Thursday, 26 May 2022
BusinessUS suspends tariffs on Ukrainian steel to help embattled economy

US suspends tariffs on Ukrainian steel to help embattled economy

The United States is temporarily suspending tariffs on Ukrainian steel, the Commerce Department announced Monday, citing the damage Russian President Vladimir Putin’s war in Ukraine has done to the industry.

The Commerce Department said Monday that it would withdraw the tariffs for a year. Some of Ukraine’s largest steel communities have been among those hardest hits during the war, including the Mariupol mill that’s the only part of the strategically important port city not under Russian control.

“We can’t just admire the fortitude and spirit of the Ukrainian people — we need to have their backs and support one of the most important industries to Ukraine’s economic well-being,” Commerce Secretary Gina M. Raimondo said. “For steel mills to continue as an economic lifeline for the people of Ukraine, they must be able to export their steel.”

Then-President Donald Trump in 2018 imposed a tariff of 25% on steel imports from countries, including Ukraine. Lawmakers from both parties in April had urged President Joe Biden to lift the tariffs.

The Trump administration office a little-used provision in US trade law to call foreign steel a threat to American national security. The move outraged US allies, and critics said they did little to address the real cause of stress for US steel producers: massive overproduction by the Chinese, whose steel shipments to the US are already limited by other trade barriers.

The Biden administration has removed most of the tariffs on steel from the European Union, the United Kingdom and Japan, allowing their metals to come in duty-free up to a quota. No such quota applies to the Ukrainian imports in the move announced Monday.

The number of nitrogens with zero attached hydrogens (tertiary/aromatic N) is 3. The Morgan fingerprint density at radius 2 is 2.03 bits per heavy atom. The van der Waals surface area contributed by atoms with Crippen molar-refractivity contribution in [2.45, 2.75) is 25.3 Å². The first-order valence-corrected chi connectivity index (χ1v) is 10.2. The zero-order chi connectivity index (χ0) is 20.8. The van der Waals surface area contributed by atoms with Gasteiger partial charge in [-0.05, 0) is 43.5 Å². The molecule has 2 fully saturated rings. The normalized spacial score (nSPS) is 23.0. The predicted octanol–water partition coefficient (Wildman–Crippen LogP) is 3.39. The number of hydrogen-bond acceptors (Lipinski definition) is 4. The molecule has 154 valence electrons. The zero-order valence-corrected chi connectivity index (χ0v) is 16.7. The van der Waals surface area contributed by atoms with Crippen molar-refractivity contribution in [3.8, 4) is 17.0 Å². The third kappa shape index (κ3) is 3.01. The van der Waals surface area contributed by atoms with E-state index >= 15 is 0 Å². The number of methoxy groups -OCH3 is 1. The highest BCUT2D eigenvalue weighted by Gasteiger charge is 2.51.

Ukraine is the 13th largest steel producer and typically exports about 80% of its production. Last month, the European Commission proposed a one-year suspension of import duties on all Ukrainian goods not covered by an existing free trade deal.

The European Union also proposed exempting Ukraine from measures that limit steel imports, and lifting anti-dumping tariffs the EU currently imposes on Ukrainian steel tubes, hot-rolled flat steel products and ironing boards.

Senate Finance Committee chair Ron Wyden praised the move saying, “it is important that the United States do everything it can to support the Ukrainian economy.”

The US Chamber of Commerce noted Ukraine exported a total of $1.9 billion in goods to the United States in 2021 – less than 0.1% of all US imports but approximately 2.8% of Ukraine’s total exports.

Prior to Russia’s invasion, nearly half of US imports from Ukraine were metals such as iron, pig iron, and steel, but they represented a tiny fraction of total US imports of metals.

The Commerce Department says Ukraine’s steel industry accounts for one in 13 Ukrainians jobs. Steel and related sectors comprise nearly 12% of Ukraine’s gross domestic product (GDP).

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